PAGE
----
What is the difference between cleaning and disinfecting?
Different solutions for different purposes
You may be familiar with cleaning, but what about sanitizing and disinfecting? Here are some basic definitions so we all have the same understanding:
- Cleaning – the process of removing unwanted substances, such as dirt, microbes, and other contaminants from an object or surface. It can be done dry or with a solution.
- Sanitizing – ridding a surface of contaminants that could affect your health. Sanitizing is meant to reduce the quantity and growth of bacteria, viruses and fungi on a surface and is typically done on food preparation surfaces.
- Disinfecting – when we “kill” the microscopic organisms (as claimed on the label of a disinfectant product) thereby reducing the risk of spreading infection. Cleaning should precede disinfecting.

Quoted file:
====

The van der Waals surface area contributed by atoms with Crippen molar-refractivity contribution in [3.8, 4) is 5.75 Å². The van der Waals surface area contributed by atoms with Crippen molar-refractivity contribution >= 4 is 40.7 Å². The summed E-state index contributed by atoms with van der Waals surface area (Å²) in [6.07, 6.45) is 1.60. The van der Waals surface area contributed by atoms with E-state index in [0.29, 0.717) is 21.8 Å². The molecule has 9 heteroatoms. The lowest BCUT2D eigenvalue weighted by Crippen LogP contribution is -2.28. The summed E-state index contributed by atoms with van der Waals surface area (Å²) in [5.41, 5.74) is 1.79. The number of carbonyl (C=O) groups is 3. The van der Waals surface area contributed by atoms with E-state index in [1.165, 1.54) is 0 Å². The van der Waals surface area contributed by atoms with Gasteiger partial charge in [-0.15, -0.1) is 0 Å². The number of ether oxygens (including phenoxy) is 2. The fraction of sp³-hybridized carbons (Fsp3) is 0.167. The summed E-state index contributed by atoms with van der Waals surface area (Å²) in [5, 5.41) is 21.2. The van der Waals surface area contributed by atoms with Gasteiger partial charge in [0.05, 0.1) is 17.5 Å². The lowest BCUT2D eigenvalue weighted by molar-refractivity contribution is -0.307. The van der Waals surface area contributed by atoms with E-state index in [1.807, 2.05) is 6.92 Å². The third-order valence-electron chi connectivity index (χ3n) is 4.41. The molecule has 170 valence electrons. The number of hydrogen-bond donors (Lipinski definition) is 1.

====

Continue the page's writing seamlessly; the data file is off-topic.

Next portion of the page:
- Hand Sanitizers – these are not approved by EPA and are not registered disinfectants, so be aware of claims and what’s in them! Alcohols (60% min.) and soaps (surfactants) are good, especially for efficacy against COVID-19. They can be effective at reducing the number of microbes on your hands, but do not remove them as you would when washing with soap and water.
- Alcohols – there are two predominant types of alcohol used to sanitize. Isopropyl alcohol (IPA) and Ethyl alcohol (ETOH or ethanol). They are seldom registered as disinfectants as they evaporate too fast, but are effective against many organisms. They need to be blended with water to make them most effective, typically to a level of 70% alcohol. Read the label for alcohol type and blend.
- Disinfectants – Disinfectants are antimicrobial agents designed to inactivate or destroy microorganisms on inert surfaces. Disinfectants work by destroying the cell wall of microbes, or interfering with their metabolism. They are rigorously tested and approved (certified) by the EPA for the claims made on the product label. Key is what it’s effective against (what types of bacteria, viruses and fungi) and how long it takes (dwell time) to kill them to achieve a 6-Log reduction (99.9999%). Each type of disinfectant has its own advantages and disadvantages.
What’s needed to effectively clean and disinfect surfaces against COVID-19?